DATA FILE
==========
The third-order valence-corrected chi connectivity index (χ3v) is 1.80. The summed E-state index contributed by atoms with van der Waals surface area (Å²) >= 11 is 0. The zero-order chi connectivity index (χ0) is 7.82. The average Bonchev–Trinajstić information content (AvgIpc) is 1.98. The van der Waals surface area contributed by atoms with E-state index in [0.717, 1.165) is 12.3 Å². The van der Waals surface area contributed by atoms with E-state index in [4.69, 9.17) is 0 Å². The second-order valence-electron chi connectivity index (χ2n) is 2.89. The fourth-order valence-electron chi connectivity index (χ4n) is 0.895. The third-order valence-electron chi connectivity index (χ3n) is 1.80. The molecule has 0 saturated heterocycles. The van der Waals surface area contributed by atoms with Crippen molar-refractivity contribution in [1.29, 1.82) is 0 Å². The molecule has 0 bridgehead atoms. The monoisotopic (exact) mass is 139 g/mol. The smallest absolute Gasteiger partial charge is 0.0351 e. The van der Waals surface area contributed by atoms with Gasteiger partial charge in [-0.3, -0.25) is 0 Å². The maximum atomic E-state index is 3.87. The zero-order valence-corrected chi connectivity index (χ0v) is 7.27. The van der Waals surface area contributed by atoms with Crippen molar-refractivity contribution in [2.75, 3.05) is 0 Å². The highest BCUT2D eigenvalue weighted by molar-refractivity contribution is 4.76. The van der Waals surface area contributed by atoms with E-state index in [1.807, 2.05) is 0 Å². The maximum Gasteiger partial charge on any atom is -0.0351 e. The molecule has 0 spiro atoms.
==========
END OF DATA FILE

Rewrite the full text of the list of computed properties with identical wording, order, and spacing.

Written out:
The third-order valence-corrected chi connectivity index (χ3v) is 1.80. The summed E-state index contributed by atoms with van der Waals surface area (Å²) >= 11 is 0. The zero-order chi connectivity index (χ0) is 7.82. The average Bonchev–Trinajstić information content (AvgIpc) is 1.98. The van der Waals surface area contributed by atoms with E-state index in [0.717, 1.165) is 12.3 Å². The van der Waals surface area contributed by atoms with E-state index in [4.69, 9.17) is 0 Å². The second-order valence-electron chi connectivity index (χ2n) is 2.89. The fourth-order valence-electron chi connectivity index (χ4n) is 0.895. The third-order valence-electron chi connectivity index (χ3n) is 1.80. The molecule has 0 saturated heterocycles. The van der Waals surface area contributed by atoms with Crippen molar-refractivity contribution in [1.29, 1.82) is 0 Å². The molecule has 0 bridgehead atoms. The monoisotopic (exact) mass is 139 g/mol. The smallest absolute Gasteiger partial charge is 0.0351 e. The van der Waals surface area contributed by atoms with Gasteiger partial charge in [-0.3, -0.25) is 0 Å². The maximum atomic E-state index is 3.87. The zero-order valence-corrected chi connectivity index (χ0v) is 7.27. The van der Waals surface area contributed by atoms with Crippen molar-refractivity contribution in [2.75, 3.05) is 0 Å². The highest BCUT2D eigenvalue weighted by molar-refractivity contribution is 4.76. The van der Waals surface area contributed by atoms with E-state index in [1.807, 2.05) is 0 Å². The maximum Gasteiger partial charge on any atom is -0.0351 e. The molecule has 0 spiro atoms.